I love church history because it reminds me of several important truths:
- We’re not the first ones to live out the Christian faith.
- We’re not the first ones to struggle with certain challenges and attacks.
- We’re not inventing this as we go along. Millions have lived faithful lives of humble love for their Savior and their neighbors.
This year we celebrate the 450th anniversary of the Heidelberg Catechism. It was written in 1563, only 46 years after Martin Luther famously nailed his 95 Theses to the door at Castle Church in Wittenberg. The Heidelberg was written by a team of men, most likely headed by Casper Olevianus and Zacharias Ursinus. It’s one of the best-known and best-loved of the Reformation catechisms because of its warm, pastoral touch. The first question is especially beautiful:
Q: What is your only comfort in life and in death?
A: That I am not my own, but belong with body and soul, both in life and in death, to my faithful Saviour Jesus Christ. He has fully paid for all my sins with His precious blood, and has set me free from all the power of the devil. He also preserves me in such a way that without the will of my heavenly Father not a hair can fall from my head; indeed, all things must work together for my salvation. Therefore, by His Holy Spirit He also assures me of eternal life and makes me heartily willing and ready from now on to live for Him.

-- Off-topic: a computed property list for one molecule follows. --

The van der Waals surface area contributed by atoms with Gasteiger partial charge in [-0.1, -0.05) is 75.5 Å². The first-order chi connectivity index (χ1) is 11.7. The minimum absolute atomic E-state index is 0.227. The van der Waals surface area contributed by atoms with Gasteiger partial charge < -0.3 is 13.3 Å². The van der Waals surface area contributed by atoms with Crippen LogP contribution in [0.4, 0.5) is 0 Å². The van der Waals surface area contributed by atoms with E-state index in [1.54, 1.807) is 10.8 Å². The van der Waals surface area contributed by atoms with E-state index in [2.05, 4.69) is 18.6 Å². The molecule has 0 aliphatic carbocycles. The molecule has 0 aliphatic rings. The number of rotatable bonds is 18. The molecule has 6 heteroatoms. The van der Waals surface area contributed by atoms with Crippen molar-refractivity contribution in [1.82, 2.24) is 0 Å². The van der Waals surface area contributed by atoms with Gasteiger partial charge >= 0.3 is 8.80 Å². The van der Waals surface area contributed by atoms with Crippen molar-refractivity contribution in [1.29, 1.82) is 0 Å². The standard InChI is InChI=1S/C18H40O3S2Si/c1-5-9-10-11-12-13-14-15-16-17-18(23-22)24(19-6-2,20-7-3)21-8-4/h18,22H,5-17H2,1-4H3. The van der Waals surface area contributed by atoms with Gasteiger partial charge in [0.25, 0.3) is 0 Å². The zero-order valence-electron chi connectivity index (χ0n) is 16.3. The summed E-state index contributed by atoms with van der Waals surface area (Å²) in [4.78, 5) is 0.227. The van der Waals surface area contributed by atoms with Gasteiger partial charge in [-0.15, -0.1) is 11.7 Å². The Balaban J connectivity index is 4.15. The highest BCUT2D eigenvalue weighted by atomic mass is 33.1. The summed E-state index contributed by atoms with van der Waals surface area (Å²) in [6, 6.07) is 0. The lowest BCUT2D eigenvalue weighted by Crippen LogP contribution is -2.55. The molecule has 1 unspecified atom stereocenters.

Such a succinct and helpful summary of the love of God for his own. If you’d like to see more on how European Christians applied the gospel to their daily lives in the midst of much suffering and tumult, check out this catechism. There’s a very helpful new website on it here.
You can also find the book at the WTS Bookstore here.